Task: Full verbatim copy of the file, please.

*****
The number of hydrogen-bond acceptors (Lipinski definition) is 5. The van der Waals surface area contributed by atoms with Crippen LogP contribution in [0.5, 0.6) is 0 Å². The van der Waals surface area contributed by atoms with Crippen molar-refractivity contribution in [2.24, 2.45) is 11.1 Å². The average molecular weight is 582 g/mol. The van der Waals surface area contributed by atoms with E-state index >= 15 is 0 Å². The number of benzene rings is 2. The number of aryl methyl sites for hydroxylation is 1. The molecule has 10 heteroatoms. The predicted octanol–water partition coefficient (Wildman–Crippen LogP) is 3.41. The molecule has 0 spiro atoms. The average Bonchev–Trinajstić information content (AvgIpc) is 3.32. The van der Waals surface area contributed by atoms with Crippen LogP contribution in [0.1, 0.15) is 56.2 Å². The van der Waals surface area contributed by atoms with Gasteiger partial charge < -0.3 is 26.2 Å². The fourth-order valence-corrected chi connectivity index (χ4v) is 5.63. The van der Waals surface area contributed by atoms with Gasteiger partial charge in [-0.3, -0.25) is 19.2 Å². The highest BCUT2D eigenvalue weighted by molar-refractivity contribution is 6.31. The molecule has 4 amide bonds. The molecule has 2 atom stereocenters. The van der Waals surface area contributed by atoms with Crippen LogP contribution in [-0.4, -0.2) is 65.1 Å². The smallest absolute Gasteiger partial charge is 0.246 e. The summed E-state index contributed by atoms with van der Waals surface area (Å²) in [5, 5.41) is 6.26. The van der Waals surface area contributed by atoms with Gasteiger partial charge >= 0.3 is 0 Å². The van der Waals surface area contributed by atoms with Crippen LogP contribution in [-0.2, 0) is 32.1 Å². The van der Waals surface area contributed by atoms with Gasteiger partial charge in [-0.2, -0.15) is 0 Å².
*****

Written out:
The number of hydrogen-bond acceptors (Lipinski definition) is 5. The van der Waals surface area contributed by atoms with Crippen LogP contribution in [0.5, 0.6) is 0 Å². The van der Waals surface area contributed by atoms with Crippen molar-refractivity contribution in [2.24, 2.45) is 11.1 Å². The average molecular weight is 582 g/mol. The van der Waals surface area contributed by atoms with E-state index >= 15 is 0 Å². The number of benzene rings is 2. The number of aryl methyl sites for hydroxylation is 1. The molecule has 10 heteroatoms. The predicted octanol–water partition coefficient (Wildman–Crippen LogP) is 3.41. The molecule has 0 spiro atoms. The average Bonchev–Trinajstić information content (AvgIpc) is 3.32. The van der Waals surface area contributed by atoms with Crippen LogP contribution in [0.1, 0.15) is 56.2 Å². The van der Waals surface area contributed by atoms with Gasteiger partial charge < -0.3 is 26.2 Å². The fourth-order valence-corrected chi connectivity index (χ4v) is 5.63. The van der Waals surface area contributed by atoms with Gasteiger partial charge in [-0.3, -0.25) is 19.2 Å². The highest BCUT2D eigenvalue weighted by molar-refractivity contribution is 6.31. The molecule has 4 amide bonds. The molecule has 2 atom stereocenters. The van der Waals surface area contributed by atoms with Crippen LogP contribution in [-0.4, -0.2) is 65.1 Å². The smallest absolute Gasteiger partial charge is 0.246 e. The summed E-state index contributed by atoms with van der Waals surface area (Å²) in [5, 5.41) is 6.26. The van der Waals surface area contributed by atoms with Gasteiger partial charge >= 0.3 is 0 Å². The van der Waals surface area contributed by atoms with Crippen LogP contribution in [-0.2, 0) is 32.1 Å². The van der Waals surface area contributed by atoms with Gasteiger partial charge in [-0.2, -0.15) is 0 Å².